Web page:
Author: Andrea Fernández Aponte
Last week, Secretary Rex Tillerson started his “vintage” tour of Latin America. So far, his messaging has been an eerie throwback to the ill-conceived and disastrous “War on Drugs” as the main focus of U.S. policy towards Latin America. And when it comes to Colombia, this rhetoric is particularly problematic. ACT NOW >>
After four years of negotiations, the Colombian government and the FARC were finally able to reach a peace deal that put an end to a war that spanned over 50 years and claimed the lives of more than 260,000 people. A year later, however, the implementation process of the accord remains sluggish and there are increasing concerns that the accords will unravel. If the United States fails to vigorously back the peace accords, and instead puts pressure on the Colombian government to use harsh drug war methods against small farmers without alternatives in ways that undermine the agreement, the peace accords will be at risk.
Tillerson is heading to Colombia tomorrow so we need to make sure our message is loud and clear: the United States MUST support real peace in Colombia. This means promoting the the full implementation of the peace accord between the Colombian government and the FARC, including the accord’s drug policy chapter, which outlines a sustainable, long-term plan to help small farmers who grow coca and poppy to leave the illicit economy behind.
Can you take 2 minutes to contact your members of Congress and urge them to voice support for peace in Colombia at this critical time?>>
We need foreign policy that reflects our values of peace and justice. That’s why we’re asking our senators and representatives to:
• Provide funding for peace accord implementation in Colombia, including programs for victims of the conflict, reintegration of demobilized guerrillas, strengthening human rights, and Afro-Colombian and indigenous communities.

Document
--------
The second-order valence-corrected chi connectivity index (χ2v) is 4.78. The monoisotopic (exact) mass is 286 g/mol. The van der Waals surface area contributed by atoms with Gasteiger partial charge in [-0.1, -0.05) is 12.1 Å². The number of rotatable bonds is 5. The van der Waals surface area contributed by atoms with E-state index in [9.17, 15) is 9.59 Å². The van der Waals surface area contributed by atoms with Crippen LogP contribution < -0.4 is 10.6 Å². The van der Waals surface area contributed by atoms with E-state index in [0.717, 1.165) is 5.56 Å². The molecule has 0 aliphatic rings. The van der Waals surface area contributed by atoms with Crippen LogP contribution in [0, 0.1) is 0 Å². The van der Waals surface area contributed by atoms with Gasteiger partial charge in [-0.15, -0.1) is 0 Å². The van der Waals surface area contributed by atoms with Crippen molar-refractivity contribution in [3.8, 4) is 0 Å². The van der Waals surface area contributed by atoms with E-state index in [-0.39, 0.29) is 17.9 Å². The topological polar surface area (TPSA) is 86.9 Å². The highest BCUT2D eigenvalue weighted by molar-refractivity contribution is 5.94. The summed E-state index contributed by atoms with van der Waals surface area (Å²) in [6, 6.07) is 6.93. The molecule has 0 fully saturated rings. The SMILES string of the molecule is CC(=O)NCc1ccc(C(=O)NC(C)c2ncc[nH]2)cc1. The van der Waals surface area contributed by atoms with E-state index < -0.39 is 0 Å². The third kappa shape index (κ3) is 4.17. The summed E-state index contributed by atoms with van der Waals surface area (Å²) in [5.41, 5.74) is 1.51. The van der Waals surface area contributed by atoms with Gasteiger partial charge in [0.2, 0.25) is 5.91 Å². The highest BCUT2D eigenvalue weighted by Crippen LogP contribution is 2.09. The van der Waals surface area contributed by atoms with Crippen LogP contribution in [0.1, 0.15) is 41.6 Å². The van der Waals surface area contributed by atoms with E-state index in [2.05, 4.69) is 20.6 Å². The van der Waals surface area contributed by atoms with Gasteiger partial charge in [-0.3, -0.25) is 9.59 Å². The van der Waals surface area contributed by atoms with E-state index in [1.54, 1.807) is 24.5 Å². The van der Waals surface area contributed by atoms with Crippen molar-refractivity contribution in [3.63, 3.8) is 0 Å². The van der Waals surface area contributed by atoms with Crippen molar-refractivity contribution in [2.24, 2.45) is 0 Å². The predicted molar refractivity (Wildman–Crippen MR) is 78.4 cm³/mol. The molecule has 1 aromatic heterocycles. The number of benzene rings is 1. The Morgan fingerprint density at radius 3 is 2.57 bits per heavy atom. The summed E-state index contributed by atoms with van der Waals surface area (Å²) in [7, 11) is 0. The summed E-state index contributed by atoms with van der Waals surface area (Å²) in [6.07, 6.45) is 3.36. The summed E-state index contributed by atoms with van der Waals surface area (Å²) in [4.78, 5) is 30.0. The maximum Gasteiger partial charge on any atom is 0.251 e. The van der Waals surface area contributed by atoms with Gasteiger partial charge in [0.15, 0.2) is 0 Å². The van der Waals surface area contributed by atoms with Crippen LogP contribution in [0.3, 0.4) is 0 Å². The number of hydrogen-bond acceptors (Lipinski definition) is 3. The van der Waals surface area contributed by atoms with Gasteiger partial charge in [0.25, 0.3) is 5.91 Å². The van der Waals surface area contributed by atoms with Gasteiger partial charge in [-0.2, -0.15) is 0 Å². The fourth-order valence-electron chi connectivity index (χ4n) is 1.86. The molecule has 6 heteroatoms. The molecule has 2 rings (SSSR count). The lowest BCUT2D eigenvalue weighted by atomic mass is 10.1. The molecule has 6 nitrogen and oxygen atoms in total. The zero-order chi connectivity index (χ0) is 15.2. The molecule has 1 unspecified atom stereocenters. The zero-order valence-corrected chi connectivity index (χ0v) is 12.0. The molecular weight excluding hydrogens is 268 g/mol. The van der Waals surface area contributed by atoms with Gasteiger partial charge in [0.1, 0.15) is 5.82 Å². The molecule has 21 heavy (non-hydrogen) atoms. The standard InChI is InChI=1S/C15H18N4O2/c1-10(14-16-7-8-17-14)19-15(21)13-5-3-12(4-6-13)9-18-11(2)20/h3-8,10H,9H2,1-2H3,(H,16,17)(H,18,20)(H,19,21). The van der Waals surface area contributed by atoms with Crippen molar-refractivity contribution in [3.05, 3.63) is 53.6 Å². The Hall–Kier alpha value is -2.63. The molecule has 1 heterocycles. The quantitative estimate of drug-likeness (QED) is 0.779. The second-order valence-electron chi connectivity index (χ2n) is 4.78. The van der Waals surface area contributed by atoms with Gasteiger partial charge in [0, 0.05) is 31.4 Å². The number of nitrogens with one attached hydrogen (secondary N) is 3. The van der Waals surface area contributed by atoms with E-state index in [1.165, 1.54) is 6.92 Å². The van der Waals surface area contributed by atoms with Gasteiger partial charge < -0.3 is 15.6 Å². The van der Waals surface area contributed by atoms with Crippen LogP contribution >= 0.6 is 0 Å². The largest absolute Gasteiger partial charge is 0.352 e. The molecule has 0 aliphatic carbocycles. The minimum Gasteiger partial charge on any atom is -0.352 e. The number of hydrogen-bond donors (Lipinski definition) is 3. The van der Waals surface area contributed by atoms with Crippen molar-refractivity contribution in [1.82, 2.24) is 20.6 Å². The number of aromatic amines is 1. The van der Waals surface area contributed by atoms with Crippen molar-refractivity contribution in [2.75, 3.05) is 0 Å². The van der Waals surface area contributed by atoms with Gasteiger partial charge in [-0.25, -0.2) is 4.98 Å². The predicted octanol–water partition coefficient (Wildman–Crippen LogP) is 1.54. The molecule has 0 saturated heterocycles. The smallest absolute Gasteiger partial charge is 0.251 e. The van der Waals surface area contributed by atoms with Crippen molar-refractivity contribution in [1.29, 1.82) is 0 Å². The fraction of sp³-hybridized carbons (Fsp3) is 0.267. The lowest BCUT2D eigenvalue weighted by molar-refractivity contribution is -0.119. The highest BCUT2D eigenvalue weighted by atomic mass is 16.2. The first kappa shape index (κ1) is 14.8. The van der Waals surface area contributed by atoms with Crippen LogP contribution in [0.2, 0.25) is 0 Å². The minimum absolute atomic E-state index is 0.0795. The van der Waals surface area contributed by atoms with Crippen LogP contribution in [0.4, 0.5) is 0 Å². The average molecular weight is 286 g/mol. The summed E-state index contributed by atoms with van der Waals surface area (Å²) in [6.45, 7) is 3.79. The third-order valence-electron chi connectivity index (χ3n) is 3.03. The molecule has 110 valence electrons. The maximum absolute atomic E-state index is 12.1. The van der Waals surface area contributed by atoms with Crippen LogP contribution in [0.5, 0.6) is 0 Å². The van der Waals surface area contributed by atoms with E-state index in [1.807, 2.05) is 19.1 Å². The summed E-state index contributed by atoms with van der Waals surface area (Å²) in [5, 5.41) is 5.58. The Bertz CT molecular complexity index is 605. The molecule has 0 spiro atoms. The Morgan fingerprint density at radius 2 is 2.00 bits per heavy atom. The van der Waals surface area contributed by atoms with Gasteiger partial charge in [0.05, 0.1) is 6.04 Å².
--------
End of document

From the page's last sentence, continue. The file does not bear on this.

• Encourage the Colombian government to vigorously implement the drug policy chapter of the accord, working closely with farming communities to manually eradicate coca and poppy and replace it with sustainable, legal livelihoods.
• Urge the Colombian government to take action to dismantle paramilitary successor groups that are threatening communities and extending their control over the drug trade.
• Exhort the Colombian government to ensure that the Ethnic Commission is fully included in developing and monitoring the plan to implement the peace accords. The Ethnic Commission is ensures Afro-Colombian and indigenous communities are properly represented in implementing the peace accords.
• Demand the Colombian government take concrete steps to implement effective prevention and protection mechanisms for human and land rights defenders, who continue to be targeted in the post-conflict. According to the UN, 105 rights activists and community leaders were killed in 2017.
This is a crucial moment in Colombia. Elections are around the corner and support for the peace accords hangs in the balance. That’s why the United States needs to firmly stand behind the historic peace accords in Colombia.